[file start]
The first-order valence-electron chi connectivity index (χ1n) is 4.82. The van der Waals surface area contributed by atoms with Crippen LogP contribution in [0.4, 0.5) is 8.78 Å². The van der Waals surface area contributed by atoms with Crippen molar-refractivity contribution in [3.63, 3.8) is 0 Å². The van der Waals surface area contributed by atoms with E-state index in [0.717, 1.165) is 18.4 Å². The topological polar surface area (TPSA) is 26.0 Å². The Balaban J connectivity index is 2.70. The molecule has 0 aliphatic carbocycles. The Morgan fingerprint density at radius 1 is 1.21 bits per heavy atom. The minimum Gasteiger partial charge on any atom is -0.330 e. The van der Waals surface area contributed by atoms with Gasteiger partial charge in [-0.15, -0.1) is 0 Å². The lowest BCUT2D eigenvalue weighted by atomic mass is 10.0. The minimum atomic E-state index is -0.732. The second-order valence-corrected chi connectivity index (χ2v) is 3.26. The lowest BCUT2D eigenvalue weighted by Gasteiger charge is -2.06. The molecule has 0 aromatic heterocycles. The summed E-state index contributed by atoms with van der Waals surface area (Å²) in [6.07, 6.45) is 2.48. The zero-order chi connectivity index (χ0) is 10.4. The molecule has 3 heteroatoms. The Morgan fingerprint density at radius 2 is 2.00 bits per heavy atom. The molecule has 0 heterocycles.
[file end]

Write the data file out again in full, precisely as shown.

The first-order valence-electron chi connectivity index (χ1n) is 4.82. The van der Waals surface area contributed by atoms with Crippen LogP contribution in [0.4, 0.5) is 8.78 Å². The van der Waals surface area contributed by atoms with Crippen molar-refractivity contribution in [3.63, 3.8) is 0 Å². The van der Waals surface area contributed by atoms with E-state index in [0.717, 1.165) is 18.4 Å². The topological polar surface area (TPSA) is 26.0 Å². The Balaban J connectivity index is 2.70. The molecule has 0 aliphatic carbocycles. The Morgan fingerprint density at radius 1 is 1.21 bits per heavy atom. The minimum Gasteiger partial charge on any atom is -0.330 e. The van der Waals surface area contributed by atoms with Gasteiger partial charge in [-0.15, -0.1) is 0 Å². The lowest BCUT2D eigenvalue weighted by atomic mass is 10.0. The minimum atomic E-state index is -0.732. The second-order valence-corrected chi connectivity index (χ2v) is 3.26. The lowest BCUT2D eigenvalue weighted by Gasteiger charge is -2.06. The molecule has 0 aromatic heterocycles. The summed E-state index contributed by atoms with van der Waals surface area (Å²) in [6.07, 6.45) is 2.48. The zero-order chi connectivity index (χ0) is 10.4. The molecule has 3 heteroatoms. The Morgan fingerprint density at radius 2 is 2.00 bits per heavy atom. The molecule has 0 heterocycles.